Does Immunotherapy Work for Allergies?

Reviewed on 7/9/2020

What Are Allergies?

Allergies are a condition that occurs when the body’s immune system sees a substance as a harmful “invader” and overreacts to it. The substances that cause allergic reactions are called allergens, which are what trigger an immune response, also called an allergic reaction

What Are Symptoms of Allergies?

Common allergy symptoms include:

Some of the above symptoms may be severe and can be signs of a serious and potentially life-threatening allergic reaction (anaphylaxis). Sudden, severe, widespread reactions require emergency care. Call 9-1-1 if you suspect someone is having a severe allergic reaction.

What Causes Allergies?

Allergic reactions result when the body’s immune system sees a substance as a harmful “invader” and overreacts to it.

Allergens can enter or come into contact with the body in several ways:

  • Inhaled, such as pollen, dust, mold, and dander
  • Ingested, such as foods and medications
  • Injected, such as from injected medications or insect bites and stings
  • Absorbed through the skin, such as from plants like poison ivy, latex, metals, and ingredients in household products 

Common allergens include:

  • Pollen
  • Medications
  • Certain foods
    • Peanuts
    • Eggs
    • Tree nuts, such as walnuts, almonds, pine nuts, brazil nuts, and pecans
    • Soy
    • Wheat 
    • Fish and shellfish (more common in adults) 
    • Dairy products/milk (more common in children)
  • Insects stings and bites (bee, wasp, fire ant, mosquito, tick)
  • Household pests (cockroach and dust mite)
  • Latex
  • Mold
  • Pet (dog or cat dander, saliva, and urine)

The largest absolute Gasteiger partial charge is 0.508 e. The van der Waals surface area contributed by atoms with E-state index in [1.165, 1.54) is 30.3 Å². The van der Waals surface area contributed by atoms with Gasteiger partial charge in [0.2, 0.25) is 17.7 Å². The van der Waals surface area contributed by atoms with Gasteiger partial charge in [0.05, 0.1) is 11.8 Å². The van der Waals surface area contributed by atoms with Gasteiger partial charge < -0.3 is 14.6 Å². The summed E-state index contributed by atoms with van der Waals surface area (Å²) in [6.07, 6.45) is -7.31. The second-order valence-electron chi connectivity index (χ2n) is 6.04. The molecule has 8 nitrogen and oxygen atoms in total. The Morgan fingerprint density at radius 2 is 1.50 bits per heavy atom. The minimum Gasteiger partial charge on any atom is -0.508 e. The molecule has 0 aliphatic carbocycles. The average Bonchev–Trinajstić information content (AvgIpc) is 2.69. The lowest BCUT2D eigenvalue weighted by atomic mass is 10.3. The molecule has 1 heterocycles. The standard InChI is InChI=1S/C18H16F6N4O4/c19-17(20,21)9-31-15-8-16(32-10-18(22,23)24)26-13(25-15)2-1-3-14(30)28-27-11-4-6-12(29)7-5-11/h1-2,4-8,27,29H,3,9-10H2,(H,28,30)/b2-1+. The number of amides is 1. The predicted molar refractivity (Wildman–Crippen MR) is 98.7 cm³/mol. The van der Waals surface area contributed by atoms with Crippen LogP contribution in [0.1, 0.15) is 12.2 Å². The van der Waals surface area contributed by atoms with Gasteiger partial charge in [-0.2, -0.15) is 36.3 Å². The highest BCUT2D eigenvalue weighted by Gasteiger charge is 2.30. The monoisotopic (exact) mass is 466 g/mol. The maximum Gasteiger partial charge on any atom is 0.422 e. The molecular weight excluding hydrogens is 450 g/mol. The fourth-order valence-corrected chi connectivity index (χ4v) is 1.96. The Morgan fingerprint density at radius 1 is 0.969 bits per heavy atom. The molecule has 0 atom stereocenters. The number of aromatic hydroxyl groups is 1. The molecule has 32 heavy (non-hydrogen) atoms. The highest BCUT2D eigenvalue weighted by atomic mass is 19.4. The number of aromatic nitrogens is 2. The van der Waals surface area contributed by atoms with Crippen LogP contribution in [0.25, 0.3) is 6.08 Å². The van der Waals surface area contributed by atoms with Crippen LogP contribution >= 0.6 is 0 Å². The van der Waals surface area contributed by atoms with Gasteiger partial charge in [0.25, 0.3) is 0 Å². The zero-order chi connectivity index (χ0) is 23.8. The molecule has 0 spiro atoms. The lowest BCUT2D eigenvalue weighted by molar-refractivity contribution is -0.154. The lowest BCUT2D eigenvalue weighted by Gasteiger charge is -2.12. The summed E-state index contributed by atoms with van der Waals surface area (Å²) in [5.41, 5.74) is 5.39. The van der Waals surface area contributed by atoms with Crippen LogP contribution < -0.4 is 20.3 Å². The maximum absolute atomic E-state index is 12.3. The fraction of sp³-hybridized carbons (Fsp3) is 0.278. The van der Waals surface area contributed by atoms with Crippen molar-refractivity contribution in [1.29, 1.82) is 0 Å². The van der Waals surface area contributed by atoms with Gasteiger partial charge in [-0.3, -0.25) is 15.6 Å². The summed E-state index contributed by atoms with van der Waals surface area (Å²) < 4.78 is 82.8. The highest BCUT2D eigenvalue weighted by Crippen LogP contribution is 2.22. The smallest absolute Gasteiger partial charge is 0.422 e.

• Plants such as poison ivy, sumac, and oak

SLIDESHOW

Could I Be Allergic? Discover Your Allergy Triggers See Slideshow

How Are Allergies Diagnosed?

Allergies are diagnosed starting with a medical history and physical exam. 

Tests used to diagnose allergies may include:

  • Skin prick test 
  • Intradermal skin test 
  • Blood tests (specific IgE)
  • Physician-supervised challenge tests 
  • Patch Test

What Is the Treatment for Allergies?

The first line of treatment for allergies is to avoid known allergens if possible. When this is not possible, medications used to treat allergies include:

  • Nasal corticosteroids (nose sprays) for nasal allergies
  • Antihistamines to help with sneezing, itching, runny nose, and hives often caused by seasonal and indoor allergies
  • Mast cell stabilizers to help with itchy, watery eyes, or an itchy, runny nose 
  • Decongestants to reduce nasal congestion 
  • Corticosteroid creams or ointments to relieve itching and rash
  • Oral corticosteroids to reduce swelling and stop severe allergic reactions 
  • Epinephrine is administered during a life-threatening anaphylaxis (severe allergic reaction)

Immunotherapy is a type of treatment that is effective for some patients. There are two common types of immunotherapy:

  • Allergy shots 
    • Involves injections of allergens in an increasing dose over time to desensitize the patient to that allergen
    • Allergy shots are often used to treat allergies to pollen, pets, dust, bees or other stinging insects, and asthma
    • Allergy shots are not usually effective for allergies to food, medicines, feathers, or for hives or eczema
  • Sublingual immunotherapy (SLIT)
    • Small doses of an allergen are administered under the tongue to improve tolerance to the allergen and reduce symptoms
    • SLIT is effective in treating nasal allergies and asthma caused by dust mites, grass, and ragweed

How Do You Prevent Allergies?

Controlling exposure to allergens is the best way to prevent allergic reactions. 

  • Avoid allergens when possible
  • Keep a diary of when allergic reactions occur to help figure out triggers
  • Take allergy medications as prescribed
  • Keep epinephrine auto-injectors on hand at all times if you are at risk for severe allergic reaction (anaphylaxis)
  • Wear a medical alert bracelet if you have ever had an anaphylactic reaction
  • Have an emergency plan for what to do in case of anaphylaxis 

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Reviewed on 7/9/2020
References
Medscape Medical Reference

AAFA.org